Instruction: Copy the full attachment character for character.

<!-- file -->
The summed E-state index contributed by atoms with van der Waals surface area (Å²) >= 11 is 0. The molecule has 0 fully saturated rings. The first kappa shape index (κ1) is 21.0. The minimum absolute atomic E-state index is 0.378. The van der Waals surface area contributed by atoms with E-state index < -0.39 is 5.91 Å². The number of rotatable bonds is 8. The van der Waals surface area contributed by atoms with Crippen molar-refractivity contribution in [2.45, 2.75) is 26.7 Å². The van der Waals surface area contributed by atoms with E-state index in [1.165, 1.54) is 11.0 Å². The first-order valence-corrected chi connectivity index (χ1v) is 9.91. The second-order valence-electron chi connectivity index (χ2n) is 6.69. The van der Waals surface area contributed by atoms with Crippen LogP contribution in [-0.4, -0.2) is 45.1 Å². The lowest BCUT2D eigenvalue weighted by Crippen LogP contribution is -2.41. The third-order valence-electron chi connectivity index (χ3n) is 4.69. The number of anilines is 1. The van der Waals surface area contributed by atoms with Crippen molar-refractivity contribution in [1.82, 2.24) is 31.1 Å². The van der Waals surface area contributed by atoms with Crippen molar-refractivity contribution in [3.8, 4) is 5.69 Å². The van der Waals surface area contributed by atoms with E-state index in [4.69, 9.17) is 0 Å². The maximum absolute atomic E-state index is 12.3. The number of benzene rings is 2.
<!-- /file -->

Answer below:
The summed E-state index contributed by atoms with van der Waals surface area (Å²) >= 11 is 0. The molecule has 0 fully saturated rings. The first kappa shape index (κ1) is 21.0. The minimum absolute atomic E-state index is 0.378. The van der Waals surface area contributed by atoms with E-state index < -0.39 is 5.91 Å². The number of rotatable bonds is 8. The van der Waals surface area contributed by atoms with Crippen molar-refractivity contribution in [2.45, 2.75) is 26.7 Å². The van der Waals surface area contributed by atoms with E-state index in [1.165, 1.54) is 11.0 Å². The first-order valence-corrected chi connectivity index (χ1v) is 9.91. The second-order valence-electron chi connectivity index (χ2n) is 6.69. The van der Waals surface area contributed by atoms with Crippen LogP contribution in [-0.4, -0.2) is 45.1 Å². The lowest BCUT2D eigenvalue weighted by Crippen LogP contribution is -2.41. The third-order valence-electron chi connectivity index (χ3n) is 4.69. The number of anilines is 1. The van der Waals surface area contributed by atoms with Crippen molar-refractivity contribution in [1.82, 2.24) is 31.1 Å². The van der Waals surface area contributed by atoms with Crippen molar-refractivity contribution in [3.8, 4) is 5.69 Å². The van der Waals surface area contributed by atoms with E-state index in [4.69, 9.17) is 0 Å². The maximum absolute atomic E-state index is 12.3. The number of benzene rings is 2.